April is Stress Awareness Month. Let SHRM make your work life easier: Join Now
Shawn Premer shows how doing the right thing for employees leads to positive business results.
Is your employee handbook keeping up with the changing world of work? With SHRM's Employee Handbook Builder get peace of mind that your handbook is up-to-date.
Build competencies, establish credibility and advance your career—while earning PDCs—at SHRM Seminars in 12 cities across the U.S. this spring.
#SHRM18 will expand your perspective – on your organization, on your career, and on the way you approach HR. Join us in Chicago June 17-20, 2018
Tennessee’s state immigration law just received an important update by the state legislature and governor, and many employers in the state will soon be impacted. Beginning Jan. 1, 2017, all Tennessee businesses with 50 or more employees will be required to use the E-Verify system in order to determine workers’ eligibility for employment. If you currently do not use E-Verify, the time to begin preparing is now.
Background: State Law Currently Provides A Choice
By way of background, the Tennessee Lawful Employment Act (TLEA) is a relatively new state law; it was signed into law in 2011 and phased into effect by size of employer. By 2013, it applied to all Tennessee employers with six or more employees.
The TLEA currently provides employers with a choice: you must either use E-Verify or request and retain certain documents from each employee. If you choose to use E-Verify, you log in to a free Internet-based system that compares information from an employee's Form I-9 to data from U.S. Department of Homeland Security and Social Security Administration records and confirms employment eligibility.
If you instead go with the document retention option, you are required to request from the employee and keep a copy of one of 11 possible documents to prove eligibility. They include a valid driver’s license, a birth certificate, a passport, naturalization paperwork or other similar documentation.
Documents from the list would normally be presented in the Form I-9 employment verification processes required by the federal immigration law. Federal law does not require you to maintain copies of any documents presented in the employment verification process, whereas state law does. Further, although federal law does not include similar requirements for contracted nonemployees (such as independent contractors), state law requires you to obtain and maintain one of these 11 documents.
E-Verify Will Be Required in the New Year For Many
On April 21, 2016, the governor signed into law an amendment to the TLEA that will drop the document retention option in favor of mandatory E-Verify use for all Tennessee employers with 50 or more employees.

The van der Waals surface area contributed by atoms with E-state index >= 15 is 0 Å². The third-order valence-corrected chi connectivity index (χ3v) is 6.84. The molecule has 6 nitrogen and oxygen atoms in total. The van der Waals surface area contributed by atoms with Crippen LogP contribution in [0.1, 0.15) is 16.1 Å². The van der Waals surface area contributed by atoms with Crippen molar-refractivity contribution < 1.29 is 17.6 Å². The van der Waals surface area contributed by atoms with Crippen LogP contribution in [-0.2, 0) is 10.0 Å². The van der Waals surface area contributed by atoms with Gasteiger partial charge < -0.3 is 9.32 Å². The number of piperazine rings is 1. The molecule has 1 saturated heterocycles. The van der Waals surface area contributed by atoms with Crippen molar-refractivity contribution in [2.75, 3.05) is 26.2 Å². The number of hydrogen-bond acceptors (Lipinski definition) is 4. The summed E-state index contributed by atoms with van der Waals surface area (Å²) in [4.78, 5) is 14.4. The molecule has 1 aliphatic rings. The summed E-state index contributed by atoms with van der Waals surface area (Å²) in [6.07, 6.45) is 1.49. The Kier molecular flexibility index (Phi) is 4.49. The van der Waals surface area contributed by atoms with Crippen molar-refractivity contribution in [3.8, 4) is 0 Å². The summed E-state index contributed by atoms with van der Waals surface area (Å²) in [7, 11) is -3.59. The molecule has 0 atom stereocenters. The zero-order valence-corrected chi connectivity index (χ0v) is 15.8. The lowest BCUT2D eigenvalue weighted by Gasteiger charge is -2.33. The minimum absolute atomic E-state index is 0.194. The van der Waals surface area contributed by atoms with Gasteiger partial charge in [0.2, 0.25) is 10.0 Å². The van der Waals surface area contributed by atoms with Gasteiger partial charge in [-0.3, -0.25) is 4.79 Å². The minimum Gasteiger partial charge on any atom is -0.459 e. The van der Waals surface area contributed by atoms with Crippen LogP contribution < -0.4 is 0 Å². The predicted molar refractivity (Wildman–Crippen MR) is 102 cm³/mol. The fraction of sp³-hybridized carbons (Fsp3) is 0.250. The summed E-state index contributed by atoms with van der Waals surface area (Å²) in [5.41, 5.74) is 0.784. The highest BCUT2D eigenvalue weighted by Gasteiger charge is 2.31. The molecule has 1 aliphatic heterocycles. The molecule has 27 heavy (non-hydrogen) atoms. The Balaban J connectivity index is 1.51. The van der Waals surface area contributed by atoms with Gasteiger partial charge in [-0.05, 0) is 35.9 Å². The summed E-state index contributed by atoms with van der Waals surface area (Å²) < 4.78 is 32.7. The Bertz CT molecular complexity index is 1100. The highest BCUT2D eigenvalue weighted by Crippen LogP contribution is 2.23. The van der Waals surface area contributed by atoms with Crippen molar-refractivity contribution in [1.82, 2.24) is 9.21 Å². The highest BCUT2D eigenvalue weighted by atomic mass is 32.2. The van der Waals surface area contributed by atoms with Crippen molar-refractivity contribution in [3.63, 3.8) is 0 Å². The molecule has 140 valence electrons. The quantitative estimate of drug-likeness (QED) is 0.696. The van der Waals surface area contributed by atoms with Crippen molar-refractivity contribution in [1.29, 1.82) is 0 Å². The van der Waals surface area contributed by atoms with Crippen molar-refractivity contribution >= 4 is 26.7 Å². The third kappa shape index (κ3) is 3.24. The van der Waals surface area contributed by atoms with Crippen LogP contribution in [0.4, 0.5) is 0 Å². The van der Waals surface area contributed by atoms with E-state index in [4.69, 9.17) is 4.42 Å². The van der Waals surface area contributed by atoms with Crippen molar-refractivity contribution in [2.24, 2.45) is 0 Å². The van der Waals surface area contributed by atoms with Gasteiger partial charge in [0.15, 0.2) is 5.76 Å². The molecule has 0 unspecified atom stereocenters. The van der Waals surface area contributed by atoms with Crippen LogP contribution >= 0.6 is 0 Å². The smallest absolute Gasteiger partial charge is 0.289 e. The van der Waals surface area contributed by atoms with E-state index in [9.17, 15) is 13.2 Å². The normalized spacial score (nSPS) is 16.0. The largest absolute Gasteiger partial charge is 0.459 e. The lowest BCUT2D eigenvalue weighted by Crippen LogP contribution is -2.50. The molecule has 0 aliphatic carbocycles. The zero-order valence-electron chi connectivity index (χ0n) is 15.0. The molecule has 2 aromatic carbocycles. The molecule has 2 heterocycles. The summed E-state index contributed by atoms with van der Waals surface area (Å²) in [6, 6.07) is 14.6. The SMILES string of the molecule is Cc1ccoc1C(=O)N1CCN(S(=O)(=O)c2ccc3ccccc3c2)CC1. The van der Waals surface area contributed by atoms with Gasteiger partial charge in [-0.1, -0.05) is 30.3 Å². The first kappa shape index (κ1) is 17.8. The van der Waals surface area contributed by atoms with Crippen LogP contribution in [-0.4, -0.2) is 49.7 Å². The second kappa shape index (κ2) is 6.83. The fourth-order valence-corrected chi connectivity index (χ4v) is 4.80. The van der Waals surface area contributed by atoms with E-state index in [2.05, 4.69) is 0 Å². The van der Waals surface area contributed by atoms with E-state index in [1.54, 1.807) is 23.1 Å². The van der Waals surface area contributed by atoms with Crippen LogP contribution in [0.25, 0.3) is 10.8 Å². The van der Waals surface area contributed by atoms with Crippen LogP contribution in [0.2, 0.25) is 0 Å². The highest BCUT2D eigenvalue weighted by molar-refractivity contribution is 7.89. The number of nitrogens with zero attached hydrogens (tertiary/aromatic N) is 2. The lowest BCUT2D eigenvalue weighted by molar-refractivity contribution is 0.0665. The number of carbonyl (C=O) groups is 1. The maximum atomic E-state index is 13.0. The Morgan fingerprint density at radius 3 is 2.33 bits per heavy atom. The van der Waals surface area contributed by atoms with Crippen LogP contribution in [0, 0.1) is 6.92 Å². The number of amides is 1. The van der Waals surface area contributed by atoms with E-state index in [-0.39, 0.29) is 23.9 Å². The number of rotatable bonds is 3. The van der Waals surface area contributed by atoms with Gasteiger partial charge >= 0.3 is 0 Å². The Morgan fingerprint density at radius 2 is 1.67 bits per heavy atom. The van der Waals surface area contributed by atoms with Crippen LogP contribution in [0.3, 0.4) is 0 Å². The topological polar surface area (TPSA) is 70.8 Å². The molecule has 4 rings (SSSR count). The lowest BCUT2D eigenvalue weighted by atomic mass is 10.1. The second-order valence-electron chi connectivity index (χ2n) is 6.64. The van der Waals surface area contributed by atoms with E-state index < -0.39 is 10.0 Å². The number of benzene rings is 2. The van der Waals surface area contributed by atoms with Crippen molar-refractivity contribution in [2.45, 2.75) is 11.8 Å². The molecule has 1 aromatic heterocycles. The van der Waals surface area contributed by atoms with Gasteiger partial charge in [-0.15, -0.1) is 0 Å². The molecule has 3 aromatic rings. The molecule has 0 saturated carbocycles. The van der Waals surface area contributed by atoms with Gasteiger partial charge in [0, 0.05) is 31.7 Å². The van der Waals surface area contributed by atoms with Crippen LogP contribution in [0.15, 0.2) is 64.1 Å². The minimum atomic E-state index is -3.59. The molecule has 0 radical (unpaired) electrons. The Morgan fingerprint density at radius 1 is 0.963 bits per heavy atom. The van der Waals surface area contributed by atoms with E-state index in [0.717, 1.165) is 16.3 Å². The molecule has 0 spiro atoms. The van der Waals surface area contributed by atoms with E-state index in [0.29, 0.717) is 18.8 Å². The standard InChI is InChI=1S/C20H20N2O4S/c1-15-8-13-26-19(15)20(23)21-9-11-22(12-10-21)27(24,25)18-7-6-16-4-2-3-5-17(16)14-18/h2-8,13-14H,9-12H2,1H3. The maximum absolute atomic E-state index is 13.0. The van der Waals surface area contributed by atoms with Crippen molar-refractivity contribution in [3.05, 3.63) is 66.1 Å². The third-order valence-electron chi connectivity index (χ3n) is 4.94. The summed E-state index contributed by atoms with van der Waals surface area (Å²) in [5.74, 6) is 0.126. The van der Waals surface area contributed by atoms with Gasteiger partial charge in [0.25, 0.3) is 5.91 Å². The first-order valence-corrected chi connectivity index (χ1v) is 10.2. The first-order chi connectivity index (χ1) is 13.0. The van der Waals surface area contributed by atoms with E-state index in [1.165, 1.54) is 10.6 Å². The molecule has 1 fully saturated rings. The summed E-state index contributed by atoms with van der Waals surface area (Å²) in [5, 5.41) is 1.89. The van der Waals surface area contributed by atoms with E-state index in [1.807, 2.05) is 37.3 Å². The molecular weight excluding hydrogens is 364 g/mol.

If you have 50 or more employees and do not presently use E-Verify, you should take the time now to begin the process of enrollment well prior to the effective date of the amendment. The new legislation also shortens the time that you have to remedy a noncompliance finding if you receive an initial order for violation of the TLEA. Currently you would have 60 days, but as of Jan. 1 you will only have 45 days, which is another incentive to ensure you are presently in compliance.
Enforcement Is On The Rise
From its inception until very recently, we had not encountered much, if any, enforcement action related to the TLEA. Over the last several months, however, numerous clients have received Requests for Information to document compliance with the law, signaling an increase in enforcement. In fact, some Tennessee employers have received initial notices of violation including fines of over $100,000. While these may be reversed or waived after the employers further present their positions, you want to avoid a similar fate.
You should therefore review your procedures and records as soon as possible to ensure that you are in compliance. While the state may waive penalties for first time violations for employers who willfully violate the law but bring their employment verification records into compliance, it is safer to ensure that records are in compliance before receiving a notice from the state. Penalties for violation of the TLEA include possible suspension of your business licenses, being publicly listed as noncompliant on the state website, and monetary fines as follows:
David S. Jones is an attorney with Fisher & Phillips in Memphis, Tenn. © Fisher & Phillips. All Rights Reserved. Reposted with permission.
You have successfully saved this page as a bookmark.
Please confirm that you want to proceed with deleting bookmark.
You have successfully removed bookmark.
Please log in as a SHRM member before saving bookmarks.
Please sign in as a SHRM member before saving bookmarks.
Please purchase a SHRM membership before saving bookmarks.
An error has occurred
Recommended for you
Join SHRM's exclusive peer-to-peer social network
SHRM’s HR Vendor Directory contains over 3,200 companies